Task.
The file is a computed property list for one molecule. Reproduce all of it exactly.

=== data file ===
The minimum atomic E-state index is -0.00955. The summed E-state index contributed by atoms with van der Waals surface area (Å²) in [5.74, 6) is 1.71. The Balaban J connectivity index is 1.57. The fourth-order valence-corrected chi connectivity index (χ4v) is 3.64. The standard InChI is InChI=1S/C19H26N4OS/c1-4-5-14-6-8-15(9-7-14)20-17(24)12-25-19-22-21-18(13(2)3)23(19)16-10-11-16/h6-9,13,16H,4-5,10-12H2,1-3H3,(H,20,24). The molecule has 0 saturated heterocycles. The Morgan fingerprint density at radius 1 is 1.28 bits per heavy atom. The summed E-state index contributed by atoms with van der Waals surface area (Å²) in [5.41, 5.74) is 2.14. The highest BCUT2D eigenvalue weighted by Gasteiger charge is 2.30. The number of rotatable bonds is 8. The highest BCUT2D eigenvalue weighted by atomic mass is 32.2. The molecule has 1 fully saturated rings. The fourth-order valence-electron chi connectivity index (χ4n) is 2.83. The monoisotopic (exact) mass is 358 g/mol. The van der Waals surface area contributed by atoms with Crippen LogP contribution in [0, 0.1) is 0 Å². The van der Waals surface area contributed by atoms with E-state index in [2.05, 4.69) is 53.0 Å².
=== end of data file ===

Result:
The minimum atomic E-state index is -0.00955. The summed E-state index contributed by atoms with van der Waals surface area (Å²) in [5.74, 6) is 1.71. The Balaban J connectivity index is 1.57. The fourth-order valence-corrected chi connectivity index (χ4v) is 3.64. The standard InChI is InChI=1S/C19H26N4OS/c1-4-5-14-6-8-15(9-7-14)20-17(24)12-25-19-22-21-18(13(2)3)23(19)16-10-11-16/h6-9,13,16H,4-5,10-12H2,1-3H3,(H,20,24). The molecule has 0 saturated heterocycles. The Morgan fingerprint density at radius 1 is 1.28 bits per heavy atom. The summed E-state index contributed by atoms with van der Waals surface area (Å²) in [5.41, 5.74) is 2.14. The highest BCUT2D eigenvalue weighted by Gasteiger charge is 2.30. The number of rotatable bonds is 8. The highest BCUT2D eigenvalue weighted by atomic mass is 32.2. The molecule has 1 fully saturated rings. The fourth-order valence-electron chi connectivity index (χ4n) is 2.83. The monoisotopic (exact) mass is 358 g/mol. The van der Waals surface area contributed by atoms with Crippen LogP contribution in [0, 0.1) is 0 Å². The van der Waals surface area contributed by atoms with E-state index in [2.05, 4.69) is 53.0 Å².